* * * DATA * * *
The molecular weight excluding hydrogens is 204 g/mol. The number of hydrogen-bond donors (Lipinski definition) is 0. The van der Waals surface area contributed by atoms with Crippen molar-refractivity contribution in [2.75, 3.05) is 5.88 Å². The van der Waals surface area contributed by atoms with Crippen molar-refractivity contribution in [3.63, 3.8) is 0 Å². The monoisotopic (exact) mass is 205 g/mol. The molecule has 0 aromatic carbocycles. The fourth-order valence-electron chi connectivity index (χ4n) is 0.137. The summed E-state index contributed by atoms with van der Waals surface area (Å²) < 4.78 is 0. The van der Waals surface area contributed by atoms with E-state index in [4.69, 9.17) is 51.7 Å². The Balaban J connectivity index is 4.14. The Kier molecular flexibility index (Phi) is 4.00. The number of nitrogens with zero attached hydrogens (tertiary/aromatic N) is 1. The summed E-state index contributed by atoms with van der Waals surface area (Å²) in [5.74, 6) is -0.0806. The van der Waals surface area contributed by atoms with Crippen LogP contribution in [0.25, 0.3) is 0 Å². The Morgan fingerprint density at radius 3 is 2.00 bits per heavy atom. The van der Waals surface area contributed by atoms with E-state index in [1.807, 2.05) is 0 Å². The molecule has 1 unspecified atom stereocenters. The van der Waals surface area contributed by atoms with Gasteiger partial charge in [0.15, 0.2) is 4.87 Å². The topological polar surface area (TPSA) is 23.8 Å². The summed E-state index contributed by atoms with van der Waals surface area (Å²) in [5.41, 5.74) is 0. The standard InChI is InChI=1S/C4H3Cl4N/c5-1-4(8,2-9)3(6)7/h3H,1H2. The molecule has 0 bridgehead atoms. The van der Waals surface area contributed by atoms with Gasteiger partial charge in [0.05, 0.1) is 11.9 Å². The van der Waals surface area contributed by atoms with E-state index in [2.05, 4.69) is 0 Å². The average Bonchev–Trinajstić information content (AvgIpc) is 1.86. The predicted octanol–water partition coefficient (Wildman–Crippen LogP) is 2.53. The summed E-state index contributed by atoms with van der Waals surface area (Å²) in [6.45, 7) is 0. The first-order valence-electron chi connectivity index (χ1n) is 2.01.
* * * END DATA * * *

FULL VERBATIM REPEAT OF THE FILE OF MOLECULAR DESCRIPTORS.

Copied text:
The molecular weight excluding hydrogens is 204 g/mol. The number of hydrogen-bond donors (Lipinski definition) is 0. The van der Waals surface area contributed by atoms with Crippen molar-refractivity contribution in [2.75, 3.05) is 5.88 Å². The van der Waals surface area contributed by atoms with Crippen molar-refractivity contribution in [3.63, 3.8) is 0 Å². The monoisotopic (exact) mass is 205 g/mol. The molecule has 0 aromatic carbocycles. The fourth-order valence-electron chi connectivity index (χ4n) is 0.137. The summed E-state index contributed by atoms with van der Waals surface area (Å²) < 4.78 is 0. The van der Waals surface area contributed by atoms with E-state index in [4.69, 9.17) is 51.7 Å². The Balaban J connectivity index is 4.14. The Kier molecular flexibility index (Phi) is 4.00. The number of nitrogens with zero attached hydrogens (tertiary/aromatic N) is 1. The summed E-state index contributed by atoms with van der Waals surface area (Å²) in [5.74, 6) is -0.0806. The van der Waals surface area contributed by atoms with Crippen LogP contribution in [0.25, 0.3) is 0 Å². The Morgan fingerprint density at radius 3 is 2.00 bits per heavy atom. The van der Waals surface area contributed by atoms with E-state index in [1.807, 2.05) is 0 Å². The molecule has 1 unspecified atom stereocenters. The van der Waals surface area contributed by atoms with Gasteiger partial charge in [0.15, 0.2) is 4.87 Å². The topological polar surface area (TPSA) is 23.8 Å². The summed E-state index contributed by atoms with van der Waals surface area (Å²) in [5.41, 5.74) is 0. The standard InChI is InChI=1S/C4H3Cl4N/c5-1-4(8,2-9)3(6)7/h3H,1H2. The molecule has 0 bridgehead atoms. The van der Waals surface area contributed by atoms with Gasteiger partial charge in [0.05, 0.1) is 11.9 Å². The van der Waals surface area contributed by atoms with E-state index in [2.05, 4.69) is 0 Å². The average Bonchev–Trinajstić information content (AvgIpc) is 1.86. The predicted octanol–water partition coefficient (Wildman–Crippen LogP) is 2.53. The summed E-state index contributed by atoms with van der Waals surface area (Å²) in [6.45, 7) is 0. The first-order valence-electron chi connectivity index (χ1n) is 2.01.